5 KEY TAKEAWAYS: Panthers ‘learn valuable lesson’ in Game 1 loss to Caps

SUNRISE, Florida – Unable to recover from some unusual self-inflicted injuries, the Panthers saw a 2-1 third-period lead slip through their fingers in an eventual 4-2 loss to the Capitals in Game 1 of the first round. of the Eastern Conference at the FLA Live Arena. tuesday.

“Everything they got, we kind of gave them,” Panthers defenseman said Aaron Ekblad, who returned after missing the final six weeks of the regular season with a lower-body injury. “That’s often the situation in a hockey game with mistakes. We have committed some crucial ones.

“We can all do a better job of taking care of each other and making sure these things don’t happen. Like I said, we learned a valuable lesson. This is the first of four [games], not the first of one. It’s important that we get back on the horse and take care of the rest of the series.”

With the Panthers struggling early on, the Capitals struck first when Tom Wilson sent a rebound in front Sergei Bobrovsky at the end of a power play to make it 1-0 at 3:48 of the first period.

Put the Panthers on the board and party, Sam Bennett flew down the ice and fired a wicked wrist shot past Vitek Vanecek from beyond the circles to make it 1-1 at 5:55 p.m.

Standing on his head to limit the damage for the Panthers, Bobrovsky stopped 15 of 16 shots he saw in the first 20 minutes, including 7 of 8 on shorthanded shots.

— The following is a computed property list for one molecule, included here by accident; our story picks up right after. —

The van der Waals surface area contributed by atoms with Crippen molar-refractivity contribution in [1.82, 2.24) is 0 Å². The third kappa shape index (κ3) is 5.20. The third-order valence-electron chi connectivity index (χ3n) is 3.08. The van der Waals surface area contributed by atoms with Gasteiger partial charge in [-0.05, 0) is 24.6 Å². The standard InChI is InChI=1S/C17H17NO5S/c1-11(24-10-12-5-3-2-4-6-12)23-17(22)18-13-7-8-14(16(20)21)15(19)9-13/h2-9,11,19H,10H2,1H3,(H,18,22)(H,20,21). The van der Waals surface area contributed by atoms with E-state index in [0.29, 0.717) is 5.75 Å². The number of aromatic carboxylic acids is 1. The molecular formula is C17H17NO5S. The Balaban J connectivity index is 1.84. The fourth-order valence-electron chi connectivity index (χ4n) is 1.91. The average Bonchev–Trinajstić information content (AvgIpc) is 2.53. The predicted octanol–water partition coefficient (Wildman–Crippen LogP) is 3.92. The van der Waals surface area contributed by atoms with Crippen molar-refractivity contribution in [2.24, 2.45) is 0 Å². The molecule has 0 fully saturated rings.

“For the most part we played a pretty good game until the third,” Bennett said. “They had a good push, and we didn’t have enough push. We had some good chances tonight, that’s for sure.”

With the momentum on their side, the Panthers took their first lead of the game just 43 seconds into the second period when Claude Giroux smashed the net and tapped in a rebound to make it 2-1.

Tying the game for the Capitals, Evgeny Kuznetsov beat Bobrovsky on a breakaway after Alex Ovechkin generated a turnover at the blue line to make it 2-2 at 8:14 of the third period. Giving the lead to Washington shortly after, TJ Oshie redirected a crossing flow to make it 3-2 at 10:37.

With 48.2 seconds left in regulation, Lars Eller connected on a long empty net to make it 4-2.